The Cleveland Cavaliers were the bottom-feeders of the Eastern Conference, posting 19-63, 19-46, and 22-50 records the past three seasons. Las Vegas oddsmakers had the Cavs over/under win total at 26.5 coming into the season. However, forty-five games into the season, the Cavs boasted 27 wins and the No. 6 seed in the East.
This resurgence has taken place parallel to former USC star Evan Mobley joining the squad for his first year — and that is not a coincidence.
By far the most impactful rookie in the NBA, Mobley’s towering presence combined with head coach JB Bickerstaff’s unorthodox tactics has the Cavaliers active defense putting up the third best defensive rating in the entire league.
Bickerstaff opts to start three seven-footers — Mobley, alongside Jarrett Allen and Lauri Markannen — in an NBA that continues to move towards a small-ball, pace and space type of play. It’s not so easy for opposing offenses when you drive by one seven-footer only to be met by two more behemoths at the rim.
The primary reason the Cavaliers have managed to start three giants and put wins on the board is because of their ability to switch positions one through five while maintaining a high-level point-of-attack defense. And this all starts with Evan Mobley.
He could be guarding Trae Young on the perimeter, or jostling with Karl-Anthony Towns down low, and there would be no signs of panic from the Cavaliers defense. Mobley can do everything a coach needs on the defensive end of the floor; his name will be in the mix for an All-NBA Defensive team, an honor that hasn’t been accomplished by a rookie since Tim Duncan in the 97-98 season.
The most aesthetically pleasing component of Mobley’s defense is his vertical contests. The former Trojans’ slender arms combined with his leaping ability gives opponents headaches when they finally make it through the ravenous Cavaliers defense. He’s third in the league in contested shots, yet the most jaw-dropping part is that Mobley averages just 2.1 fouls per game. He is altering shots with the poise of a veteran big man.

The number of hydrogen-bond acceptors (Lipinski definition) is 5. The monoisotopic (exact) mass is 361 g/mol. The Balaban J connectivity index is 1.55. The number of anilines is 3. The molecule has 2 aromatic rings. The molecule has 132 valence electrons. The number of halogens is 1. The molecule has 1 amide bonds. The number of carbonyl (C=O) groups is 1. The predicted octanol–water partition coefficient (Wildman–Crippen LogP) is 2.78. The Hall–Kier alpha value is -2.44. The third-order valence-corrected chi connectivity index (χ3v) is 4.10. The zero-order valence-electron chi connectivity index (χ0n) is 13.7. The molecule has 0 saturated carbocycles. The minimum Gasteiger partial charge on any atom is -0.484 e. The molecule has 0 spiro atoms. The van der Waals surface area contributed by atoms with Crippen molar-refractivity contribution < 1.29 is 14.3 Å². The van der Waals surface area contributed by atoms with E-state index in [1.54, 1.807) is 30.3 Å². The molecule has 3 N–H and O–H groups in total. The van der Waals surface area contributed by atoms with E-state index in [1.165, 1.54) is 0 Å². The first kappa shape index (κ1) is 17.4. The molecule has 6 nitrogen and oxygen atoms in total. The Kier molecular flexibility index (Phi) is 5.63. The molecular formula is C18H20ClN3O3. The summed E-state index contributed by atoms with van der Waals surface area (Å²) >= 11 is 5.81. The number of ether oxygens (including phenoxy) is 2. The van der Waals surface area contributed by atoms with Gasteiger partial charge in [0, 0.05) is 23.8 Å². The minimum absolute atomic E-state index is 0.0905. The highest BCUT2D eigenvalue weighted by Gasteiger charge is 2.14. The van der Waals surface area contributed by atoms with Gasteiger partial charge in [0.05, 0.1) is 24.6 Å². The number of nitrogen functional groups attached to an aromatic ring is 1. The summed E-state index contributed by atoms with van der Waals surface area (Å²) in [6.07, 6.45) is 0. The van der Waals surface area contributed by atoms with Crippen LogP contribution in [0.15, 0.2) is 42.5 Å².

Mobley and the Cavs block a ton of shots and throw down a bunch of alley-oops. The Rocket Mortgage Fieldhouse often feels like a party when a “Cav-alanche” blows the score wide open.
The biggest knock on Mobley’s offensive game was his physicality coming into the draft, yet he hasn’t shied away from contact. Often, Mobley puts his shoulder into opponents when he gets into the paint, actually searching out contact to power and finish through it.
His subpar upper body strength fails him at times, but it’s promising that the mentality to want that contact is there. It’ll be scary when the USC star grows into his body, his athletic ability meshing with his advanced IQ style of play to produce a unicorn.
The runaway Rookie of the Year, Mobley is averaging 15 points, 7.8 rebounds, 2.6 assists, and 1.7 blocks per game, but a majority of his impact doesn’t show up on the box score. Often, players don’t put up flashy counting stats but pass the eye test, and Evan Mobley definitely passes the eye test.
Bickerstaff’s Cavs are a remarkable 23-9 when Darius Garland, Evan Mobley, and Jarrett Allen see the floor. A dynasty is being built in Cleveland, and the former Trojan has his hands all over it.